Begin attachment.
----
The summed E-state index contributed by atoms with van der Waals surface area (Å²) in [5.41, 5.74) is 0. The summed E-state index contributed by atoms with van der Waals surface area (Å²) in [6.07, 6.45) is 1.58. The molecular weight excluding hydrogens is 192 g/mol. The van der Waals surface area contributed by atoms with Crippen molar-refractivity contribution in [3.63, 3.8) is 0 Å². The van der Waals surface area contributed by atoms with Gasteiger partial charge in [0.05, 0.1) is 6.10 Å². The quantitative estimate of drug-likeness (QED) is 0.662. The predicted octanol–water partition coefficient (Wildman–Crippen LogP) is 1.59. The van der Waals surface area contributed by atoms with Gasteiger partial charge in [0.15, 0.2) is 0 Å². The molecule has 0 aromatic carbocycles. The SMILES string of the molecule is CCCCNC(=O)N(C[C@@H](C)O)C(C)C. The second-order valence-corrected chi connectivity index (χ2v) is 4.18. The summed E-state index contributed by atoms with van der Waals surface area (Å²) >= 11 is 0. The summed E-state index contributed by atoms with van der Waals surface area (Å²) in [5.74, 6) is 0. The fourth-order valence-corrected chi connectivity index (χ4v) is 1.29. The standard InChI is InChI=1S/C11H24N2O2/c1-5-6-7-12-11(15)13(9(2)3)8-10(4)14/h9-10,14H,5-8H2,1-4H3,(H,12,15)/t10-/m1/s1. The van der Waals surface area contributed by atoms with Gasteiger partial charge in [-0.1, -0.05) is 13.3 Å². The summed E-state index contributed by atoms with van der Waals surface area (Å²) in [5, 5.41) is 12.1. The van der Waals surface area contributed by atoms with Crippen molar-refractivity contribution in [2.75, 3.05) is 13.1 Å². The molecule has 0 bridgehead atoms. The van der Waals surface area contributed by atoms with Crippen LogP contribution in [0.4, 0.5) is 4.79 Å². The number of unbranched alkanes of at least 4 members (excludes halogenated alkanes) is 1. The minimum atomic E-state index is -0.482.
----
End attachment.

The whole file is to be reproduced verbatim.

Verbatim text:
The summed E-state index contributed by atoms with van der Waals surface area (Å²) in [5.41, 5.74) is 0. The summed E-state index contributed by atoms with van der Waals surface area (Å²) in [6.07, 6.45) is 1.58. The molecular weight excluding hydrogens is 192 g/mol. The van der Waals surface area contributed by atoms with Crippen molar-refractivity contribution in [3.63, 3.8) is 0 Å². The van der Waals surface area contributed by atoms with Gasteiger partial charge in [0.05, 0.1) is 6.10 Å². The quantitative estimate of drug-likeness (QED) is 0.662. The predicted octanol–water partition coefficient (Wildman–Crippen LogP) is 1.59. The van der Waals surface area contributed by atoms with Gasteiger partial charge in [0.15, 0.2) is 0 Å². The molecule has 0 aromatic carbocycles. The SMILES string of the molecule is CCCCNC(=O)N(C[C@@H](C)O)C(C)C. The second-order valence-corrected chi connectivity index (χ2v) is 4.18. The summed E-state index contributed by atoms with van der Waals surface area (Å²) >= 11 is 0. The summed E-state index contributed by atoms with van der Waals surface area (Å²) in [5.74, 6) is 0. The fourth-order valence-corrected chi connectivity index (χ4v) is 1.29. The standard InChI is InChI=1S/C11H24N2O2/c1-5-6-7-12-11(15)13(9(2)3)8-10(4)14/h9-10,14H,5-8H2,1-4H3,(H,12,15)/t10-/m1/s1. The van der Waals surface area contributed by atoms with Gasteiger partial charge in [-0.1, -0.05) is 13.3 Å². The summed E-state index contributed by atoms with van der Waals surface area (Å²) in [5, 5.41) is 12.1. The van der Waals surface area contributed by atoms with Crippen molar-refractivity contribution in [2.75, 3.05) is 13.1 Å². The molecule has 0 bridgehead atoms. The van der Waals surface area contributed by atoms with Crippen LogP contribution in [0.4, 0.5) is 4.79 Å². The number of unbranched alkanes of at least 4 members (excludes halogenated alkanes) is 1. The minimum atomic E-state index is -0.482.